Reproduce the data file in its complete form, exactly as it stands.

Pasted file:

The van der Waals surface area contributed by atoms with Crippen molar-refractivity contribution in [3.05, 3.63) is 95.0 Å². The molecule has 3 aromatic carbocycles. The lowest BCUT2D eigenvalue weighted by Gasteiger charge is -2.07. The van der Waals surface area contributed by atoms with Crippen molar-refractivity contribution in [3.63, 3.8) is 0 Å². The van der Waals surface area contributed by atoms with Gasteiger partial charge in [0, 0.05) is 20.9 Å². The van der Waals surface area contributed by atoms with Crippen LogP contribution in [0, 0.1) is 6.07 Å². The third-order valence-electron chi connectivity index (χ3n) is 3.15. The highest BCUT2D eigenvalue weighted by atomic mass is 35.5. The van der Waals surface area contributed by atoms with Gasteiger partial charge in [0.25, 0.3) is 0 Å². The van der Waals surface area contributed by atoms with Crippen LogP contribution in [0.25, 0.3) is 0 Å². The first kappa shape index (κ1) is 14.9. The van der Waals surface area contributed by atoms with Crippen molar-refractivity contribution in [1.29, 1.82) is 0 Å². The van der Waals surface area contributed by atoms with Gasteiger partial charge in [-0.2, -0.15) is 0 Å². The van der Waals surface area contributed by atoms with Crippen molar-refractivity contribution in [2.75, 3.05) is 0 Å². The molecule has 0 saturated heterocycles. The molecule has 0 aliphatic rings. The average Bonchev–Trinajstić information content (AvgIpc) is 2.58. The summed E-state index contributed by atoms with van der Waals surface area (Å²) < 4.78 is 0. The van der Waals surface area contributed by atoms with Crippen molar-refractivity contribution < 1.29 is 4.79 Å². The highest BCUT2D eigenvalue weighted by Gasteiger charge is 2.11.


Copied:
The van der Waals surface area contributed by atoms with Crippen molar-refractivity contribution in [3.05, 3.63) is 95.0 Å². The molecule has 3 aromatic carbocycles. The lowest BCUT2D eigenvalue weighted by Gasteiger charge is -2.07. The van der Waals surface area contributed by atoms with Crippen molar-refractivity contribution in [3.63, 3.8) is 0 Å². The van der Waals surface area contributed by atoms with Gasteiger partial charge in [0, 0.05) is 20.9 Å². The van der Waals surface area contributed by atoms with Crippen LogP contribution in [0, 0.1) is 6.07 Å². The third-order valence-electron chi connectivity index (χ3n) is 3.15. The highest BCUT2D eigenvalue weighted by atomic mass is 35.5. The van der Waals surface area contributed by atoms with Gasteiger partial charge in [0.25, 0.3) is 0 Å². The van der Waals surface area contributed by atoms with Crippen LogP contribution in [0.25, 0.3) is 0 Å². The first kappa shape index (κ1) is 14.9. The van der Waals surface area contributed by atoms with Crippen molar-refractivity contribution in [1.29, 1.82) is 0 Å². The van der Waals surface area contributed by atoms with Gasteiger partial charge in [-0.2, -0.15) is 0 Å². The van der Waals surface area contributed by atoms with Crippen molar-refractivity contribution in [2.75, 3.05) is 0 Å². The molecule has 0 saturated heterocycles. The molecule has 0 aliphatic rings. The average Bonchev–Trinajstić information content (AvgIpc) is 2.58. The summed E-state index contributed by atoms with van der Waals surface area (Å²) < 4.78 is 0. The van der Waals surface area contributed by atoms with Crippen molar-refractivity contribution < 1.29 is 4.79 Å². The highest BCUT2D eigenvalue weighted by Gasteiger charge is 2.11.